Algorithmic Design in Hybrid Housing Systems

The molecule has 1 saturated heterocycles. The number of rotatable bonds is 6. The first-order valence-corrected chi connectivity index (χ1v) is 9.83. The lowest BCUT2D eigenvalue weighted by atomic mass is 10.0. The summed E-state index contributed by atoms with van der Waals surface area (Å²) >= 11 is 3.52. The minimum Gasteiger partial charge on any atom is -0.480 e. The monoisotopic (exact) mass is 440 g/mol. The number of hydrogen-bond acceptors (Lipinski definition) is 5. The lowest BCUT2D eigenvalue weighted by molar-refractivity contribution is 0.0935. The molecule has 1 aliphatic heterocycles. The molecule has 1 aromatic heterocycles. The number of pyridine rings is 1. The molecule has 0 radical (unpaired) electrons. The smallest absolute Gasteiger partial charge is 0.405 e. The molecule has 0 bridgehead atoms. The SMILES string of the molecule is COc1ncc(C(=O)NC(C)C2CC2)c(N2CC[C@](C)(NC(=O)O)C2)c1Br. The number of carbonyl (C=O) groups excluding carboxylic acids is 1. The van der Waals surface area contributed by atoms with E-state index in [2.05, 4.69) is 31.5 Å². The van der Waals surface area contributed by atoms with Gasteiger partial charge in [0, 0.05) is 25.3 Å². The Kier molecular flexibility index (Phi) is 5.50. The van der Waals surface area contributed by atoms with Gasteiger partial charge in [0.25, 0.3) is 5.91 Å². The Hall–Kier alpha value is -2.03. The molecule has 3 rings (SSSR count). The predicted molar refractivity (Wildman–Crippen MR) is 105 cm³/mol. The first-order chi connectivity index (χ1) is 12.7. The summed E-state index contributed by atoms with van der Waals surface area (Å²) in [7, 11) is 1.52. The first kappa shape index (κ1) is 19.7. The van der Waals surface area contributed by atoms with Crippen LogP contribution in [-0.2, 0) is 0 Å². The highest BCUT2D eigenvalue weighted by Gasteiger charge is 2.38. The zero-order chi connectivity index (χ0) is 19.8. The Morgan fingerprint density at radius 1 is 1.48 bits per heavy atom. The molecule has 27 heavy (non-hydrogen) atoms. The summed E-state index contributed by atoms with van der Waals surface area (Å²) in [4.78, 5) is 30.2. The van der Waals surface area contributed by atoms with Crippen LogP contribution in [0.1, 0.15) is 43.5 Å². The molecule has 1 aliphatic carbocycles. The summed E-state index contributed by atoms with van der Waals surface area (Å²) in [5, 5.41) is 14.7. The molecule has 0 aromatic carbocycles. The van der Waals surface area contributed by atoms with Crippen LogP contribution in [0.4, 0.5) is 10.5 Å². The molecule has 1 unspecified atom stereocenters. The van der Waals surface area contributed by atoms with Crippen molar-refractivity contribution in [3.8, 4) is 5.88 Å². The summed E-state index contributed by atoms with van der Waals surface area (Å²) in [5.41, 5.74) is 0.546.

This thesis utilises digital tools to explore notions of flexibility and resilience in the New Zealand suburban house typology. Through aligning with culturally specific paradigms found in traditional Māori Papakāinga settlements, the research questions current western models of community and connectedness through digital simulations. The methodology brings together social, cultural and climactic forces as key influences to internal domestic programme and overall form. The design process is informed by occupancy requirements associated with family types and projected domestic behaviour. This is mapped to cumulative weather data in relation to location and context. Buildable form is therefore a reflection of site specific conditions and planning in relation to various social configurations influenced by culture and community. A key aspect of this research is the creation of a residential model for multi-generational living. Long term adaptability of this residential model is established through planning for future organic expansion & contraction within the development through the careful consideration of modular building platforms that can deal with varying degrees of social diversity. This design research is largely influenced by pre-Socratic theorists and architects working on translating social, geographical and cultural information into data that can inform computational design and simulations. This form of design interpretation through mathematics has arguably stemmed from the birth of calculus in the 17th century, whereby a formula is used to clarify equations with a multitude of variables often represented by Letters and symbols. Utilizing this knowledge in computer aided design (CAD) allows a designer to produce an equation that represents the process from data to design. Aligning design to the mathematical systems allows the work to represent a quantified, systematic depiction of information as opposed to the romanticized view of the ‘Genius Architect’. The workflow and theory behind this research solidifies the role of algorithmic design in architecture and testing the plausibility of these theories in a housing system. While being largely based on the theories of multi-agent systems and algorithmic design, this system also outlines a modular building technology that embellishes design diversity and flexibility. The architecture proposed utilizes parametric design tools and the concept of housing types in a state of flux, whereby the singular entity of the home is considered as part of a much wider collection of housing situations which is forever changing. By adopting the ecological approach seen in nature we allow the space for intergenerational, bicultural living arrangements that have the flexibility to respond to changes without diminishing the flow of social domains.